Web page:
A constant challenge for Canada's trucking associations is to keep transportation issues, particularly trucking issues "on agenda". It's difficult enough to get trucking issues high enough on the poli...
A constant challenge for Canada’s trucking associations is to keep transportation issues, particularly trucking issues “on agenda”. It’s difficult enough to get trucking issues high enough on the political and legislative agenda in bad times, let alone good.
Despite higher fuel prices, the Canadian and Ontario economies remain strong, and the federal and provincial finance ministers arepainting a rosy picture of our economic, fiscal and social outlook.
The lower corporate income tax rates in the latest federal and provincial budgets help all businesses, including trucking. Ontario Finance Minister Ernie Eves recently eliminated the repugnant five per cent provincial sales tax on automobile insurance premiums, and the sales tax on warranty repairs. (For the record, the Ontario Trucking Association had been fighting to repeal those two tax grabs ever since the NDP government introduced them in 1991.) Eves also rewarded Ontario with the largest-ever single commitment to its highway infrastructure -$1 billion.
So what have you got to complain about? That’s the message the trucking industry is hearing.
In Ottawa, Roy Cullen, Etobicoke MP and parliamentary assistant to federal Finance Minister Paul Martin, recently told the House of Commons that truckers “will benefit from the tax relief measures provided for individuals as well as businesses in the February 2000 budget.”
In Mike Harris’ Ontario, the current buzz phrase is “less is more” when it comes to new legislation on business-related issues. You know, government leaders have a point. After years of compounding regulation, deficits, increasing taxes, unemployment and an unfriendly climate for direct investment, the trucking industry, in this strong economy, probably has very little to complain about in the short term. But continued prosperity requires a competitive, productive and safe freight transportation sector in which trucking plays a vital strategic role. Our policy makers have taken freight transportation for granted for too long, and if we don’t fix some of the problems confronting the industry while times are good, how will we ever be able to deal with them in a slow economy? It takes a strong, persistent lobby to keep issues moving. Unfortunately, it seems that the industry only gets noticed when something goes wrong. And then, we usually get Band-Aid responses as opposed to meaningful action. During the diesel fuel crisis this past winter, Stan Dromisky, an MP from Thunder Bay and the parliamentary assistant to the federal transport minister, told the House, “I would like to point out that there have been ongoing consultations with all members of the industry. In the very near future we will have before the House and before the members of the transportation committee our recommendations to solve many of the problems the industry is facing right now.”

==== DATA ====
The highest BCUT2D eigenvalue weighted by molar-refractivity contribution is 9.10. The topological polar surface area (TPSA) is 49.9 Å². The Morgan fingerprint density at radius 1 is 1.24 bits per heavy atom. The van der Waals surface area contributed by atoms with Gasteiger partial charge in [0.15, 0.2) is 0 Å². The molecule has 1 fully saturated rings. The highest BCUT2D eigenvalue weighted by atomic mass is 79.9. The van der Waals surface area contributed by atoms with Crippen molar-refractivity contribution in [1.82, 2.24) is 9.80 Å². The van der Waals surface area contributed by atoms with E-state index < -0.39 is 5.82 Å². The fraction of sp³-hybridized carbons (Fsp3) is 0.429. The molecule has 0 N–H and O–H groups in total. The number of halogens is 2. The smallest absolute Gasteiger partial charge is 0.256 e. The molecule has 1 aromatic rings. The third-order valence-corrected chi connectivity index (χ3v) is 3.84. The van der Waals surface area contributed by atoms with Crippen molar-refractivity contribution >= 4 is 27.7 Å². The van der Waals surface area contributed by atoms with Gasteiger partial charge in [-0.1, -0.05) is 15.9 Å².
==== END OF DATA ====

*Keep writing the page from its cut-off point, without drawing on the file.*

We’re still waiting.
We need changes in the archaic federal hours of service regulation. We need a trade policy that recognizes Canada’s trade moves by truck. We need new NAFTA negotiations on the role of sub-national governments. We need a re-negotiation of the Canada-U.S. tax treaty to include such things as state franchise taxes., a restoration of the 80 per cent meal tax deductibility for our truckers, and CCA rates that are competitive with our U.S. competitors. The federal excise tax on diesel fuel needs to be restructured.
And we need a national highway policy. Canada remains the only major industrialized country on the planet without one. Surely the federal budget announcement of a piddling $600 million for our nation’s highways over four years, commencing in 2002, doesn’t close the book on a national highway policy for the next five years or so … does it?
Ontario still needs to complete the work of the Target ’97 task force on truck safety. In particular, to implement a new road test for a Class A driver’s licence that will drive the license mills out of business.
We need weights and dimensions harmonization with Quebec and to turn our sights towards Michigan and New York. We need to have an infrastructure plan for cross-border traffic at Windsor, Ont. We need to finally come to grips with the ridiculous administrative situation with Ontario Ministry of Transportation and municipal overweight/over-dimensional permits. We need further reform of the Ontario sales tax system, and we need common sense in the heavy-duty vehicle component of the Ontario Drive Clean emissions program.
Your associations need to continue to work to ensure that trucking remains “on agenda”. They need your support. n
– David Bradley is CEO of the Canadian Trucking Alliance, president of the Ontario Trucking Association, and a monthly columnist inTruck News.